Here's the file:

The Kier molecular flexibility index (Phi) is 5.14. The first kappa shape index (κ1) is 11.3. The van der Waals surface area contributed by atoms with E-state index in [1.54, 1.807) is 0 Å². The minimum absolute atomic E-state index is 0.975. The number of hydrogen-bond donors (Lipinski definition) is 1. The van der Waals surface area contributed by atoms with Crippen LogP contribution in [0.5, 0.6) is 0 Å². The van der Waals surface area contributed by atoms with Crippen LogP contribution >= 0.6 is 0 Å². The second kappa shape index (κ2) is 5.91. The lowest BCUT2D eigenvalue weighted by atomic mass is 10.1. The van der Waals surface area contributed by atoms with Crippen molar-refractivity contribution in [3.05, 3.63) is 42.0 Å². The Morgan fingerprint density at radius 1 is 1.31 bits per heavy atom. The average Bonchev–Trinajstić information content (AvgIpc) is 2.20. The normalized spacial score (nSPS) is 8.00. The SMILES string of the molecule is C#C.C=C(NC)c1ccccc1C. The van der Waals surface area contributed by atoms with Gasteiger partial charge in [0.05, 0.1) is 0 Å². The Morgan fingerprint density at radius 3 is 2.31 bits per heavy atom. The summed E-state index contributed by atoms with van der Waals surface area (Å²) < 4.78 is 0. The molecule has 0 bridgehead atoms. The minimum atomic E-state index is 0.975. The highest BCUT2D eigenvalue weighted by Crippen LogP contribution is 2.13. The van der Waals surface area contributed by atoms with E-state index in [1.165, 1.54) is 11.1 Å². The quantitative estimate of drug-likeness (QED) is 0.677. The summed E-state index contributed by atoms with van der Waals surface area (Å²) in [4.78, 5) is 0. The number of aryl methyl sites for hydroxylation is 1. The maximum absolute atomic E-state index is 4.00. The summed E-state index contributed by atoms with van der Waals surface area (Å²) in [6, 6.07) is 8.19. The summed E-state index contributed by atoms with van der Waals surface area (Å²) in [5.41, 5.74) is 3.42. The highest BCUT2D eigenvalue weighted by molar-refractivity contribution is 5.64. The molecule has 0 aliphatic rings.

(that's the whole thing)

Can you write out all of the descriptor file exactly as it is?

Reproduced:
The Kier molecular flexibility index (Phi) is 5.14. The first kappa shape index (κ1) is 11.3. The van der Waals surface area contributed by atoms with E-state index in [1.54, 1.807) is 0 Å². The minimum absolute atomic E-state index is 0.975. The number of hydrogen-bond donors (Lipinski definition) is 1. The van der Waals surface area contributed by atoms with Crippen LogP contribution in [0.5, 0.6) is 0 Å². The van der Waals surface area contributed by atoms with Crippen LogP contribution >= 0.6 is 0 Å². The second kappa shape index (κ2) is 5.91. The lowest BCUT2D eigenvalue weighted by atomic mass is 10.1. The van der Waals surface area contributed by atoms with Crippen molar-refractivity contribution in [3.05, 3.63) is 42.0 Å². The Morgan fingerprint density at radius 1 is 1.31 bits per heavy atom. The average Bonchev–Trinajstić information content (AvgIpc) is 2.20. The normalized spacial score (nSPS) is 8.00. The SMILES string of the molecule is C#C.C=C(NC)c1ccccc1C. The van der Waals surface area contributed by atoms with Gasteiger partial charge in [0.05, 0.1) is 0 Å². The Morgan fingerprint density at radius 3 is 2.31 bits per heavy atom. The summed E-state index contributed by atoms with van der Waals surface area (Å²) < 4.78 is 0. The molecule has 0 bridgehead atoms. The minimum atomic E-state index is 0.975. The highest BCUT2D eigenvalue weighted by Crippen LogP contribution is 2.13. The van der Waals surface area contributed by atoms with E-state index in [1.165, 1.54) is 11.1 Å². The quantitative estimate of drug-likeness (QED) is 0.677. The summed E-state index contributed by atoms with van der Waals surface area (Å²) in [4.78, 5) is 0. The number of aryl methyl sites for hydroxylation is 1. The maximum absolute atomic E-state index is 4.00. The summed E-state index contributed by atoms with van der Waals surface area (Å²) in [6, 6.07) is 8.19. The summed E-state index contributed by atoms with van der Waals surface area (Å²) in [5.41, 5.74) is 3.42. The highest BCUT2D eigenvalue weighted by molar-refractivity contribution is 5.64. The molecule has 0 aliphatic rings.